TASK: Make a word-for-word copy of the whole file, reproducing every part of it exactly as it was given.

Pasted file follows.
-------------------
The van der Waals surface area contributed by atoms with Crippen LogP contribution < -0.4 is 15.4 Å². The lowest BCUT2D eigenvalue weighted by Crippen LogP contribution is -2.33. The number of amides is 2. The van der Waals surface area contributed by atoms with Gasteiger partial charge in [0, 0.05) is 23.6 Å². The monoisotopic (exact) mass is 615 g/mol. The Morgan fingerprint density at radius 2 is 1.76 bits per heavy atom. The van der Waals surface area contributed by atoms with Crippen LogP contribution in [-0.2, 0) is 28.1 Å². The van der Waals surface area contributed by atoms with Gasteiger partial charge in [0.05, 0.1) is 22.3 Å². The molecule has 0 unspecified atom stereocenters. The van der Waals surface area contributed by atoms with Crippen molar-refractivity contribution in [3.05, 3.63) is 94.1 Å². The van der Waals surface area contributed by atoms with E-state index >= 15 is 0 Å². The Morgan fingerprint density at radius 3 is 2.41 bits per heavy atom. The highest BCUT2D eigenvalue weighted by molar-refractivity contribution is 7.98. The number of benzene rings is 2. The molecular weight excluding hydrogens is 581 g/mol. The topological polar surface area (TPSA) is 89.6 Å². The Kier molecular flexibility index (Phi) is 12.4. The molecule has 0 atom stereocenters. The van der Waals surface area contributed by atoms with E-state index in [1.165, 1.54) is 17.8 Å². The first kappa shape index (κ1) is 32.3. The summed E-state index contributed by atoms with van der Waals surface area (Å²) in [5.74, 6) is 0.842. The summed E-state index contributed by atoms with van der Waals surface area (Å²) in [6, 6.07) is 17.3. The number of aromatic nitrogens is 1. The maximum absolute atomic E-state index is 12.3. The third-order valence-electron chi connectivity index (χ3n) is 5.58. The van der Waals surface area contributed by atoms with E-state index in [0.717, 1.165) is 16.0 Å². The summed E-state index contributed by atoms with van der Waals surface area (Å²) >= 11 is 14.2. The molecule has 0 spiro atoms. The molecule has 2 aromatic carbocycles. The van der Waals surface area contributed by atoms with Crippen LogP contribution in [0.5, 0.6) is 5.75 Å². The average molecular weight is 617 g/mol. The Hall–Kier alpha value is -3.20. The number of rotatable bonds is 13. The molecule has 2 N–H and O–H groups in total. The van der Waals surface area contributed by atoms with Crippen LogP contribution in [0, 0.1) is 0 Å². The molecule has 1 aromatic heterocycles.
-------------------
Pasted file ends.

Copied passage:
The van der Waals surface area contributed by atoms with Crippen LogP contribution < -0.4 is 15.4 Å². The lowest BCUT2D eigenvalue weighted by Crippen LogP contribution is -2.33. The number of amides is 2. The van der Waals surface area contributed by atoms with Gasteiger partial charge in [0, 0.05) is 23.6 Å². The monoisotopic (exact) mass is 615 g/mol. The Morgan fingerprint density at radius 2 is 1.76 bits per heavy atom. The van der Waals surface area contributed by atoms with Crippen LogP contribution in [-0.2, 0) is 28.1 Å². The van der Waals surface area contributed by atoms with Gasteiger partial charge in [0.05, 0.1) is 22.3 Å². The molecule has 0 unspecified atom stereocenters. The van der Waals surface area contributed by atoms with Crippen molar-refractivity contribution in [3.05, 3.63) is 94.1 Å². The van der Waals surface area contributed by atoms with E-state index >= 15 is 0 Å². The Morgan fingerprint density at radius 3 is 2.41 bits per heavy atom. The highest BCUT2D eigenvalue weighted by molar-refractivity contribution is 7.98. The number of benzene rings is 2. The molecular weight excluding hydrogens is 581 g/mol. The topological polar surface area (TPSA) is 89.6 Å². The Kier molecular flexibility index (Phi) is 12.4. The molecule has 0 atom stereocenters. The van der Waals surface area contributed by atoms with E-state index in [1.165, 1.54) is 17.8 Å². The first kappa shape index (κ1) is 32.3. The summed E-state index contributed by atoms with van der Waals surface area (Å²) in [5.74, 6) is 0.842. The summed E-state index contributed by atoms with van der Waals surface area (Å²) in [6, 6.07) is 17.3. The number of aromatic nitrogens is 1. The maximum absolute atomic E-state index is 12.3. The third-order valence-electron chi connectivity index (χ3n) is 5.58. The van der Waals surface area contributed by atoms with E-state index in [0.717, 1.165) is 16.0 Å². The summed E-state index contributed by atoms with van der Waals surface area (Å²) >= 11 is 14.2. The molecule has 0 spiro atoms. The molecule has 2 aromatic carbocycles. The van der Waals surface area contributed by atoms with Crippen LogP contribution in [0.5, 0.6) is 5.75 Å². The average molecular weight is 617 g/mol. The Hall–Kier alpha value is -3.20. The number of rotatable bonds is 13. The molecule has 2 N–H and O–H groups in total. The van der Waals surface area contributed by atoms with Crippen LogP contribution in [0, 0.1) is 0 Å². The molecule has 1 aromatic heterocycles.